Sun-Brewed Darjeeling Iced Tea — Pros and Cons

While visiting in Germany last week, I discovered that folks there don’t drink iced tea. It’s not on restaurant menus, there was no instant ice tea mix or family sized ice tea-bags in grocery stores. Missing a glass of ice tea, my son and I bought tea bags and brewed our own. We randomly selected Darjeeling tea and it was actually the best iced tea I’d had in quite some time. After returning back home to Louisiana, I decided to attempt to make sun-brewed iced tea using Darjeeling tea bags.

There’s something soothing about ice tea when it is made properly. It relaxes and  calms my stomach after eating all my favorite spicy foods. Darjeeling tea is a black tea which is very aromatic and smooth. When brewed properly it yields a thin-bodied, light-colored infusion with a floral aroma.  With the sun brewing method, the bitterness and astringent taste is minimized.  Much better than any commercial bottled ice tea or instant ice tea mix!While iced tea is associated with summertime, I drink iced tea year around and always have a pitcher in the refrigerator. I remember years ago of having a glass of sun tea made by a neighbor–she was so proud of her innovative tea making process. The tea made a lasting impression on me — a perfect glass and it reminded me of the tea my son brewed. So I decided to try the sun brewed method with my Darjeeling tea bags.

Sun-Brewed Tea

Sun tea is an easy way to brew tea. The heat of the sun rays extracts the aromatic flavors from the tea leaves slowly. To make the tea, you need a glass container and bright sunlight. Place tea bags in water in the glass container, loosely cover and let the container set in direct sun from 2 to 4 hours. The flavors of the tea infuse into the water slowly. Then remove the tea bags, add sweetener (if desired) and chill.

Actually aromatic substances in tea leaves are diffused into water no matter the temperature of the water — hot and boiling temperatures just cause the aromatic substances to be extracted quickly. To steep tea at these temperatures, you only need to leave tea bags in the water from 3 to 5 minutes; otherwise bitter tannin is extracted.

How many tea bags do you need? I found that, just for hot tea, you need a tea bag for about 1 cup to 1-1/2 cups of water. For my 6 cup (1-1/2 quart flask) I used 4 tea bags. How long do you brew the tea? I actually made my sun tea in the late afternoon; it brewed for 2 hours. The aroma was fine. When I tried a batch in the mid-day for 3 hours, the tea was too strong and astringent. So, I recommend starting out at 2 hours for brewing. You will need to experiment.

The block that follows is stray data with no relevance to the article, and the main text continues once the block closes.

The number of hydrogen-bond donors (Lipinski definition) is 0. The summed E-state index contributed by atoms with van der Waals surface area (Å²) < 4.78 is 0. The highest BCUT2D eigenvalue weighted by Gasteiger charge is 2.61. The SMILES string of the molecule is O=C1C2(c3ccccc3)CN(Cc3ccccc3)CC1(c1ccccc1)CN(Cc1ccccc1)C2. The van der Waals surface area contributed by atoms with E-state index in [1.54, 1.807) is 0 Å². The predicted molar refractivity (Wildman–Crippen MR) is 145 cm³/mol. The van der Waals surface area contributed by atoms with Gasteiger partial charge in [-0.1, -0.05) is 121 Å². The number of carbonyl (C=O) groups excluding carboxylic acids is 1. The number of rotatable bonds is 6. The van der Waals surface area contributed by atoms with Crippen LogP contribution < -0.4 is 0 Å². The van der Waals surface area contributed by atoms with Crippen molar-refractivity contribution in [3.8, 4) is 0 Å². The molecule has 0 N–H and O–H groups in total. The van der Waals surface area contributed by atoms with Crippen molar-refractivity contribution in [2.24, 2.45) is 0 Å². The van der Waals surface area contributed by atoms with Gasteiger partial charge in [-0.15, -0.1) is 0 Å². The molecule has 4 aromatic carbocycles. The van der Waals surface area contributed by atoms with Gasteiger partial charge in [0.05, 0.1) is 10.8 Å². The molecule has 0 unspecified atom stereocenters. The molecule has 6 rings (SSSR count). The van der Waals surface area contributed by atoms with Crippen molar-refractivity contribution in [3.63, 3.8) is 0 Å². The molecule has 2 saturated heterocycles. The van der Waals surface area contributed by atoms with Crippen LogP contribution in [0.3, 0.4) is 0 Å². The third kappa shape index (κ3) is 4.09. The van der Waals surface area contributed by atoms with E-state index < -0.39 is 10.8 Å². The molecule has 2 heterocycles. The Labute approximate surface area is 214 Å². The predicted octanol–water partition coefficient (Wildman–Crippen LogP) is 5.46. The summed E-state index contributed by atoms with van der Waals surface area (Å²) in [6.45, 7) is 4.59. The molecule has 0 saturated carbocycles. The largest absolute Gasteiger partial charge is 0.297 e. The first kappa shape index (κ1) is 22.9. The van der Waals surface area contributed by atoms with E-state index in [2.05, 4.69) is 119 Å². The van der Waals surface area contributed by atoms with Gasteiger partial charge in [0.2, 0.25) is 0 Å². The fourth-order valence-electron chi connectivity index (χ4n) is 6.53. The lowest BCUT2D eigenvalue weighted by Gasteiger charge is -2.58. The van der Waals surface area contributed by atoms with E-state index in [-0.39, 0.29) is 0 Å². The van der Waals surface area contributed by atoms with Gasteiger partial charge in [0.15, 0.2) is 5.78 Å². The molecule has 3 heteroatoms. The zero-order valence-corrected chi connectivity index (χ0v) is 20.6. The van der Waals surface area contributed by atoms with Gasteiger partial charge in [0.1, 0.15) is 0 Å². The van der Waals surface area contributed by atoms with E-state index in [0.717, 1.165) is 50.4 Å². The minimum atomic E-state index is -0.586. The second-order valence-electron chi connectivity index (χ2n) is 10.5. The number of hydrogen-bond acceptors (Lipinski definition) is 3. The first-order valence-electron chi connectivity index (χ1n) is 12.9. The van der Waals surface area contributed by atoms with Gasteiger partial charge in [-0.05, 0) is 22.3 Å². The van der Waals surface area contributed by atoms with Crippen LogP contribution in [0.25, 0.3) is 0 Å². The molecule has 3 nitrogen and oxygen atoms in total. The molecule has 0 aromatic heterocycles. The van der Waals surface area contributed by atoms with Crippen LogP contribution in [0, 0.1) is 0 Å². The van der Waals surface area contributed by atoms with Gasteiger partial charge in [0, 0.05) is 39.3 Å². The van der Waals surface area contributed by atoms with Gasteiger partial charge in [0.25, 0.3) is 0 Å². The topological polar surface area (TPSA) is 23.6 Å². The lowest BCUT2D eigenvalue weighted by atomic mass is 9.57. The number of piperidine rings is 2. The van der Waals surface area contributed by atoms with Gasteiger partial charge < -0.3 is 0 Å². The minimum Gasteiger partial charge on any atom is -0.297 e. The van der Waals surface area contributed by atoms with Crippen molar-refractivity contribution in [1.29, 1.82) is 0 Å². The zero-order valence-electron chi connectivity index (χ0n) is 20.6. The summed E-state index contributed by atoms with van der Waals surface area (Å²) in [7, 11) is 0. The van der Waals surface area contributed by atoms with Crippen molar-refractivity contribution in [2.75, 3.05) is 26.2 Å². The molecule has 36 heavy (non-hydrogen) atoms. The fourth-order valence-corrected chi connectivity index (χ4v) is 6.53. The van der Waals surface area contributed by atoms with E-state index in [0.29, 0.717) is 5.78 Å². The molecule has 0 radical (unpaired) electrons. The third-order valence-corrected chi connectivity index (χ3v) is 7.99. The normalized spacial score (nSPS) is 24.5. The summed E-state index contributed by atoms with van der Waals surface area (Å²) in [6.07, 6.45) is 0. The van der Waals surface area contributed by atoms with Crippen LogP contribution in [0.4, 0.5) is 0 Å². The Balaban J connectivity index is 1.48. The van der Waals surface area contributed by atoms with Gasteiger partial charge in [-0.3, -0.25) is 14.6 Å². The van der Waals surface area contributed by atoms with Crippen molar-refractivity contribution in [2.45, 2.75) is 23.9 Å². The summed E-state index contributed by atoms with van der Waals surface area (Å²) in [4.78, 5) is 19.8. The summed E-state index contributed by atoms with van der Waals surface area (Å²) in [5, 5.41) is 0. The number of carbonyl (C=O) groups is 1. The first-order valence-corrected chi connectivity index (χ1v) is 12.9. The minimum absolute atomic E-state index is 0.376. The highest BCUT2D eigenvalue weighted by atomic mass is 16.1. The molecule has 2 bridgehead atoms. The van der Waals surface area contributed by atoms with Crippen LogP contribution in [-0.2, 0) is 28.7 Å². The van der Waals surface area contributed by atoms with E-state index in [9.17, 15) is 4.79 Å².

Sun Tea Warning

Like my neighbor, I was pleased with my sun tea. Then I read further on the internet and found one issue of concern. Brewing tea in the sun only raises the temperature of the water to about 105 degrees Fahrenheit. This is not hot enough to kill bacteria which may be present in the tea leaves or tap water. Hum. The Center of Diseases Control (CDC) does not report any cases of food poisoning but several years ago they did issue a warning about making sun tea. Since the tea is only brewed at these intermediate temperatures for several hours, I think the possibility of bacterial growth is small. However, this is an issue to be aware of.

To minimize problems, use a clean (preferably sterilized) glass container. I suggest a container such as a mason jar or glass container without a spigot–which cannot easily be cleaned/sanitized. Add sugar after brewing is finished and the tea bags are removed (bacteria likes sugar). Refrigerate immediately. Only brew enough tea to use within 24 to 48 hours. References which discuss the problems with sun tea are given at the end of this post.